Governments urged to move on pre-clearance pilot

by Ingrid Phaneuf

OTTAWA, Ont. – Trucking groups both north and south of the border are hoping a pre-clearance pilot project for the Peace Bridge, announced this fall, will eventually result in the pre-clearance of all U.S. bound loads out of Canada.

But they’re also worried new procedures could result in making matters worse, if they aren’t consulted.

The pilot project at the third busiest U.S./Canada border crossing, jointly announced in October by Homeland Security Secretary Tom Ridge and Canadian Deputy Prime Minister Anne McLellan could see the relocation of all U.S. border functions for both commercial and passenger traffic from Buffalo, N.Y. to Fort Erie, Ont.

But as of early January, the project had yet to kick off.

And trucking industry officials on both sides of the border are getting antsy.

In a recent joint statement and appearance before the Undersecretary of Border and Transportation Security at the Department of Homeland Security, Asa Hutchinson, and Canada’s National Security Advisor to the Prime Minister, Rob Wright, representatives from the Canadian Trucking Alliance and from the American Trucking Associations said they were eager to participate.

Both organizations are wary of a second element of the pilot – supposedly favoured by some U.S. customs officials – that would limit U.S. functions in Canada to pre-screening only, for example, VACIS (x-ray) scans, radiation monitoring and physical examination of cargo.

“It is far too early in the game to know exactly how the pilot will unfold, and whether the results may have relevance for other border crossings,” commented Canadian Trucking Alliance CEO David Bradley. “But we owe it to our members, to the shippers whose goods we carry, and to the people of both countries to constantly strive for improvements, and I’m hopeful this pilot will help us to learn how to do things better.”

ATA and CTA are insisting that they both be full participants in the pilot project steering committee which will be tasked with reviewing and providing input at each stage of the project.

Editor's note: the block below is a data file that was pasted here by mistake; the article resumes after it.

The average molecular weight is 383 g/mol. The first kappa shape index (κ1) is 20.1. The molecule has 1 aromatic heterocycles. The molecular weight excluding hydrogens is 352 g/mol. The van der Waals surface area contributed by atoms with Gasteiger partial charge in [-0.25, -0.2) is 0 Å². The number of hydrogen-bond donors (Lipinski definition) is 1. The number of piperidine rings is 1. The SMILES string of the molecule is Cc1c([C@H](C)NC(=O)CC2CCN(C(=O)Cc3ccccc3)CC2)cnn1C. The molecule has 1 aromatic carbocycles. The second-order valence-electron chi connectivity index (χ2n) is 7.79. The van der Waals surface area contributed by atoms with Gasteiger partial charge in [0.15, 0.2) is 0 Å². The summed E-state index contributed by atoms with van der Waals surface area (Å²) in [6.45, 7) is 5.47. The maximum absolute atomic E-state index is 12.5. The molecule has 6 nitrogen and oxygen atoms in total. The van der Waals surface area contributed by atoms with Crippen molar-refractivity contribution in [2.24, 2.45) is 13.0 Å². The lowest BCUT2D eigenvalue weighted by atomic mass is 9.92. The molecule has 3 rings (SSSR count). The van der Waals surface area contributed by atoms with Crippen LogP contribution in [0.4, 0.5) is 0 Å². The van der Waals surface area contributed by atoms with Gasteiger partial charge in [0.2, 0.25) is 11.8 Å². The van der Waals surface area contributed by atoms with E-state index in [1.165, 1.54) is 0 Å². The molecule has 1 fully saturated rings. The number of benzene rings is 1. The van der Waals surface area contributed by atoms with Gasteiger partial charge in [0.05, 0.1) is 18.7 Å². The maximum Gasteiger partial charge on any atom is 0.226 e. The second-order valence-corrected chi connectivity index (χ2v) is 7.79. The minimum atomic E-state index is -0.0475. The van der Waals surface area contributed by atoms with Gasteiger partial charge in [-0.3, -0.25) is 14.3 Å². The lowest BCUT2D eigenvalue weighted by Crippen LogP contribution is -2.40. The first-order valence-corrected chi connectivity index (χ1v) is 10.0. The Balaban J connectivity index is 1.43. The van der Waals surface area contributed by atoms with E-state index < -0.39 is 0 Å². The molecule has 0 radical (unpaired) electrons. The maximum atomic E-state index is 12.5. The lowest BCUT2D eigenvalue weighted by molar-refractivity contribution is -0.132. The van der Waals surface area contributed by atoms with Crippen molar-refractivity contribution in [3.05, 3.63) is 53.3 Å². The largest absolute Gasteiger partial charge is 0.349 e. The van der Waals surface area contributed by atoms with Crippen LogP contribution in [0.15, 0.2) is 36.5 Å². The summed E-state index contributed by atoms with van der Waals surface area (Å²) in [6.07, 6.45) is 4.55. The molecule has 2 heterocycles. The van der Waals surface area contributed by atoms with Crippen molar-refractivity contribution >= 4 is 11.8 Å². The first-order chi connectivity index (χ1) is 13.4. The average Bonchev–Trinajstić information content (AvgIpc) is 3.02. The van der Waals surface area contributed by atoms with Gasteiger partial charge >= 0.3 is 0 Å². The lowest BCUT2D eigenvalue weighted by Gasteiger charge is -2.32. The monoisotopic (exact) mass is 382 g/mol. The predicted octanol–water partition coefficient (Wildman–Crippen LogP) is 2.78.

They share the view that both organizations must be recognized as equal partners by government agencies in the development, implementation, and assessment of any northern border pre-clearance security pilot program.

In their joint statement, ATA and CTA assert their organizations:

* Are fully cognizant of the potential threat posed by terrorist organizations to common assets of national, economic, and social importance and recognize the necessity of taking steps to protect the infrastructure that connects the countries and economies, such as the Peace Bridge in Buffalo.

* Recognize the need for improving communication and co-ordination on security initiatives. Both ATA and CTA have participated in co-operation with government agencies in the development of the Free and Secure Trade Program (FAST), joint border infrastructure development programs, and the development of electronic clearance systems for processing cargo, vehicles and drivers crossing the border.

* Are eager to continue to examine alternative clearance options that could facilitate the flow of commercial traffic by reducing both significant traffic disruptions and processing delays given the sheer traffic volumes in order to enhance highway safety, reduce emissions in border areas, increase security, and facilitate cross-border trade.

* Support the Smart Border Accord and its action plan, including the concept of “reverse inspections,” and welcome the new U.S.-Canada framework.

ATA and CTA offer the following specifics on the Peace Bridge pilot:

* They support the creation of a pilot project Steering Committee, tasked with reviewing and providing input to each stage of the pilot, to include representatives from ATA, CTA, Peace Bridge personnel, and U.S. and Canadian customs representatives.

* They do not support an effort to “prescreen” U.S.-bound commercial vehicles on the Canadian side if it leads to a “thickening” of the border rather than a more efficient and effective security control process.

* They recommend the use of “rigorous scientific techniques” to monitor the progress of the pilot. Increasing security measures must not result in sacrificing trade facilitation, they stress.

* The program designed must protect the benefits enjoyed by FAST/C-TPAT carriers and drivers. In addition, there should be special consideration given to truckload, less-than-truckload and small package carriers that have made the effort to become C-TPAT certified and that have FAST drivers but are carrying mixed loads of C-TPAT and non C-TPAT freight.

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